This is true for all parts of Defence — ADF and APS. We must now become One Defence – both in name and also in practice. A whole that is far greater than the sum of the individual parts. Because unity of effort behind a unified purpose – one that has been so clearly and decisively laid out by Prime Minister Scott Morrison – will be vital for protecting the nation and its interests in the decades ahead.
The 2016 Defence White Paper identified major trends shaping our region:
- The US-China relationship;
- Challenges to the rules-based global order;
- The threat of terrorism;
- State fragility;
- Military modernisation; and
- The emergence of new, and complex, non-geographic threats in the space and cyber domains.
While the White Paper’s analysis of these drivers still holds, it underestimated the speed of that change. Indeed, the world itself has changed more quickly than we assessed in 2016 and so too are the consequential challenges. These challenges operate simultaneously in a dynamic, and quite unpredictable mix.
At any point they can compound and cascade, creating challenges of much greater strategic significance than any single one challenge or problem on its own. The challenges are multifaceted, they are multidimensional and they require a whole-of-nation response. There is simply no point wishing that these changes are not happening. They are – the world is rapidly changing.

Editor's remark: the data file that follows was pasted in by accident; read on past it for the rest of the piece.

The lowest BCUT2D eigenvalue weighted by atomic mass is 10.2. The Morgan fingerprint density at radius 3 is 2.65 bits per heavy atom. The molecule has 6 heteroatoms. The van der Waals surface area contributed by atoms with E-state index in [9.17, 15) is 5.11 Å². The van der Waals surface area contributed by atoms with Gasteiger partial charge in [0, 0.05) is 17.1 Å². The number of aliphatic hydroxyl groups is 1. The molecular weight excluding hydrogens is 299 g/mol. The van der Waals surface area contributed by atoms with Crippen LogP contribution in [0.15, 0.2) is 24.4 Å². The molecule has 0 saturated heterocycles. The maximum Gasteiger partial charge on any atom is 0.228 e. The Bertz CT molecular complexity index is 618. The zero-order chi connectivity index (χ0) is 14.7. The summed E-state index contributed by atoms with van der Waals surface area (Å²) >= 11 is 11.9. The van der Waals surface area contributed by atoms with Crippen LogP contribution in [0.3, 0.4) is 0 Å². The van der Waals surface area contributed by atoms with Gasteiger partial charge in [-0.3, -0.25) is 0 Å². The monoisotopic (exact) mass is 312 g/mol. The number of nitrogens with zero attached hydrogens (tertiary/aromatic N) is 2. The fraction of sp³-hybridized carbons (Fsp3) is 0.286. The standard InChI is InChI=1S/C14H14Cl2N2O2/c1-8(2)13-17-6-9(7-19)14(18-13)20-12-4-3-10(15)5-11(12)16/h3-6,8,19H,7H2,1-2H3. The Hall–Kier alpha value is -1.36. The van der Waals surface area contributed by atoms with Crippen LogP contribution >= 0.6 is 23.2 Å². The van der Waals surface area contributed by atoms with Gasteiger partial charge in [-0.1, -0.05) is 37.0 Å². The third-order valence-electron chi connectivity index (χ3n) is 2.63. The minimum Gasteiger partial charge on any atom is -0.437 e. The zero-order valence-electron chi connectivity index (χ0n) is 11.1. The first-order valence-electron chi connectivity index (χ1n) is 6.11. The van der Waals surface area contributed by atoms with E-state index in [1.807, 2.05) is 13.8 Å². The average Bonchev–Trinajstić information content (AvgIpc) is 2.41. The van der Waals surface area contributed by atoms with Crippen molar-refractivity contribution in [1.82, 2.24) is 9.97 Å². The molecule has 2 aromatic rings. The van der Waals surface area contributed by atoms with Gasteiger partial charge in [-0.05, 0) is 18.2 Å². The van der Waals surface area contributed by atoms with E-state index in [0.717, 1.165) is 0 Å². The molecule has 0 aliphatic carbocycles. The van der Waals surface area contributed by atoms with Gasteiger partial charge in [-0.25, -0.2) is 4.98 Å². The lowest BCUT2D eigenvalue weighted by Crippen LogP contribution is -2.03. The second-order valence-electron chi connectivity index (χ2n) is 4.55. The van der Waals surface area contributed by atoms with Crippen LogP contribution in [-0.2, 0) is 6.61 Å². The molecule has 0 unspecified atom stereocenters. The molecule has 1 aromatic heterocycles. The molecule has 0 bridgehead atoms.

As a government, under the Prime Minister’s strong leadership – we are working in new ways with regional and global friends and allies to ensure that the rules-based global order adapts to the new realities of our world. Adapting in ways that preserves sovereignty and the elements of that order that have – and must continue to deliver peace and prosperity. For Defence, this means we need to assess these changes and challenges in a hard-headed manner to adapt to the reality of the changes around us:
- What changes we need to make to our strategy;
- What changes we need to make to our capability; and
- And how we transform Defence into an organisation that can deliver on the national tasks for the decades ahead.
This is particularly true for sea power. To protect and defend our national interests — and the nation itself — we will need a Navy that can do many things. It will need to understand its many roles in the national security strategy, it will need to have cutting-edge capabilities integrated across the Fleet, across the ADF and is fully interoperable with our allies; and a Navy that is able to progressively transform itself to meet evolving challenges.
Ladies and gentleman, today our Navy is busier than ever – Navy has on average 20 ships at sea per day, conducting in excess of 200 foreign port visits across 32 nations and participates in up to 30 Naval exercises per year. We are very proud of our Navy and their role.
This year alone, Indo-Pacific Endeavour alone, saw five ships visiting seven countries, with 1,100 ADF personnel aboard for five months. That tempo is only set to increase. As a three ocean nation with the one of the world’s largest exclusive economic zones, this is abundantly clear. It is also very clear that all three oceans are becoming increasingly contested.
We are ensuring we maintain a deployable force capable of providing options to government. From assisting with disaster response to operating in high threat environments with coalition partners. Across the Fleet, Navy is supporting our national security interests across the world.